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Torie, you realize you are describing exactly class privilege exactly, and nothing more.

Yes, probably, but it is by far the best way for parents with the dough to spend it. That is why I am of the opinion that the "privileged" should open their wallets for their kids to take a long educational ride (assuming it is productive and they perform), and then you close the wallet, never to open it again (except maybe for a down payment on a first house or something), unless your kid has serious problems beyond their control, like mental illness or something.

Most of my money will be going to charity or into a foundation, or both. I need to begin to think about that more seriously. I really don't spend that much money on myself. It bores me, and does nothing for me.

You do know by now, that all your attempts to get under my skin are just an epic fail don't you opebo?  Tongue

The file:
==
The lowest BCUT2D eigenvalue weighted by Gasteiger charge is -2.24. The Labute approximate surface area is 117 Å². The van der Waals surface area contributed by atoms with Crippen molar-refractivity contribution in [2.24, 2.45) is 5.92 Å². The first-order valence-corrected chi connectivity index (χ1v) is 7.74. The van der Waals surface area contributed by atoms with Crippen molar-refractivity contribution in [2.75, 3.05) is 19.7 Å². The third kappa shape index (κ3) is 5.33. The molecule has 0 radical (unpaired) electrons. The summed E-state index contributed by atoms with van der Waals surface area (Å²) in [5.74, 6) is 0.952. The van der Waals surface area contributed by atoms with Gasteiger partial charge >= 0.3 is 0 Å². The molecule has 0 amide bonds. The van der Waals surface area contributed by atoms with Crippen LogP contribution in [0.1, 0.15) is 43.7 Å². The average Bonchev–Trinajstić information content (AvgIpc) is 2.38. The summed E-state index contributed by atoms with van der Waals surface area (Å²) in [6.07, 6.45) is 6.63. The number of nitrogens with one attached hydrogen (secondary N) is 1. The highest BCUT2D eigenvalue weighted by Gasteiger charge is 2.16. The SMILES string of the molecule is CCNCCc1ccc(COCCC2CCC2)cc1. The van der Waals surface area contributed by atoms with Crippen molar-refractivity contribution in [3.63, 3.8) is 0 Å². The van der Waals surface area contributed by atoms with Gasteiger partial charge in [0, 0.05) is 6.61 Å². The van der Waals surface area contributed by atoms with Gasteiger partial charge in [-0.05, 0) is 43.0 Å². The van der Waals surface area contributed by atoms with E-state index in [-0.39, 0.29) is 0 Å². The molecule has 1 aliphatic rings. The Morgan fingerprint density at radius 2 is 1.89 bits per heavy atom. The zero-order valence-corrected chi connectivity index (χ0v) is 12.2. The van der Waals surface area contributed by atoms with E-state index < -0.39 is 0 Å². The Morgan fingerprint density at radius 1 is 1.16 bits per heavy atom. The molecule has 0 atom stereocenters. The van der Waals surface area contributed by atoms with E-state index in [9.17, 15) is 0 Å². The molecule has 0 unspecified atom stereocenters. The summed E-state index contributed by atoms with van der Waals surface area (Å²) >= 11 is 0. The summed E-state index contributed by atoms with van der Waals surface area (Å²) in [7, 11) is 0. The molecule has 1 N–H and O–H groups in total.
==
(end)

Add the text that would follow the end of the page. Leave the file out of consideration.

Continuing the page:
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opebo
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« Reply #34 on: May 21, 2012, 07:51:16 pm »
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You do know by now, that all your attempts to get under my skin are just an epic fail don't you opebo?  Tongue

I make those attempts for my own edification, not yours, Torie.  After all, you can afford to be exactly as you like.
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Bleeding heart conservative, HTMLdon
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« Reply #35 on: May 23, 2012, 12:54:50 am »
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This is such utter twaddle... and deeply offensive.

As someone who has two degrees, I wouldn't have my job now without them. You develop important skills such as increased capacity for comprehension, analytical thinking and not to mention the cultural and social benefits.


I don't think anyone intends to offend you.  Personally I am offended by writing $1200+ checks for every class I take at the University of Memphis.